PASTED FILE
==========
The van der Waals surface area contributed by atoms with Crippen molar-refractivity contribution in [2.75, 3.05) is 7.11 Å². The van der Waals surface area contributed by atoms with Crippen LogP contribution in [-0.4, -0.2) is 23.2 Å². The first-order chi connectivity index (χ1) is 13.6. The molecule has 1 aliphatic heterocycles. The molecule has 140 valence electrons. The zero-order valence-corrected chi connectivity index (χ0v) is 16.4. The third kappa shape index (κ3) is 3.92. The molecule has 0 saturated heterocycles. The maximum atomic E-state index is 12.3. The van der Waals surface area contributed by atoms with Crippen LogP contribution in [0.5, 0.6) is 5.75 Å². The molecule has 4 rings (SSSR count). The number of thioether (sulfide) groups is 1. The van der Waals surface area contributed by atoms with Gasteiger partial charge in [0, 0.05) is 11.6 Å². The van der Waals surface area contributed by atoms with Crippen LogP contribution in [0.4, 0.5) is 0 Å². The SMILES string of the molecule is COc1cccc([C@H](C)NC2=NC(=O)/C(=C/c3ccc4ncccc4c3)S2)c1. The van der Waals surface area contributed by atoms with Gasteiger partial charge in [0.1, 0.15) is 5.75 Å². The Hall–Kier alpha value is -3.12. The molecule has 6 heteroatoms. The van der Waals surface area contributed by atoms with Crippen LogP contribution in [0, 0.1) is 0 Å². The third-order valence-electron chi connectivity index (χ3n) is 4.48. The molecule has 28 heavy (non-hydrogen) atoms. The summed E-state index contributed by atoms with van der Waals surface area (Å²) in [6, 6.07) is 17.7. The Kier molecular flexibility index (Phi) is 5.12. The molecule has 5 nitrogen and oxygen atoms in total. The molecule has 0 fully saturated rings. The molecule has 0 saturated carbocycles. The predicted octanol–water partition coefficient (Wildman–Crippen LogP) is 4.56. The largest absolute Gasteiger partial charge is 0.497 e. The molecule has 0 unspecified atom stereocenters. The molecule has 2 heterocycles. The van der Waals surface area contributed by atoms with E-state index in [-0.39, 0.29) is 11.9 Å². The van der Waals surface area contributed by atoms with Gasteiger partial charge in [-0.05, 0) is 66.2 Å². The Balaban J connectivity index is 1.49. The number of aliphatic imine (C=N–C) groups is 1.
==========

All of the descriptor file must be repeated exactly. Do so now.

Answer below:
The van der Waals surface area contributed by atoms with Crippen molar-refractivity contribution in [2.75, 3.05) is 7.11 Å². The van der Waals surface area contributed by atoms with Crippen LogP contribution in [-0.4, -0.2) is 23.2 Å². The first-order chi connectivity index (χ1) is 13.6. The molecule has 1 aliphatic heterocycles. The molecule has 140 valence electrons. The zero-order valence-corrected chi connectivity index (χ0v) is 16.4. The third kappa shape index (κ3) is 3.92. The molecule has 0 saturated heterocycles. The maximum atomic E-state index is 12.3. The van der Waals surface area contributed by atoms with Crippen LogP contribution in [0.5, 0.6) is 5.75 Å². The molecule has 4 rings (SSSR count). The number of thioether (sulfide) groups is 1. The van der Waals surface area contributed by atoms with Gasteiger partial charge in [0, 0.05) is 11.6 Å². The van der Waals surface area contributed by atoms with Crippen LogP contribution in [0.4, 0.5) is 0 Å². The SMILES string of the molecule is COc1cccc([C@H](C)NC2=NC(=O)/C(=C/c3ccc4ncccc4c3)S2)c1. The van der Waals surface area contributed by atoms with Gasteiger partial charge in [0.1, 0.15) is 5.75 Å². The Hall–Kier alpha value is -3.12. The molecule has 6 heteroatoms. The van der Waals surface area contributed by atoms with Crippen LogP contribution in [0, 0.1) is 0 Å². The third-order valence-electron chi connectivity index (χ3n) is 4.48. The molecule has 28 heavy (non-hydrogen) atoms. The summed E-state index contributed by atoms with van der Waals surface area (Å²) in [6, 6.07) is 17.7. The Kier molecular flexibility index (Phi) is 5.12. The molecule has 5 nitrogen and oxygen atoms in total. The molecule has 0 fully saturated rings. The molecule has 0 saturated carbocycles. The predicted octanol–water partition coefficient (Wildman–Crippen LogP) is 4.56. The largest absolute Gasteiger partial charge is 0.497 e. The molecule has 0 unspecified atom stereocenters. The molecule has 2 heterocycles. The van der Waals surface area contributed by atoms with E-state index in [-0.39, 0.29) is 11.9 Å². The van der Waals surface area contributed by atoms with Gasteiger partial charge in [-0.05, 0) is 66.2 Å². The Balaban J connectivity index is 1.49. The number of aliphatic imine (C=N–C) groups is 1.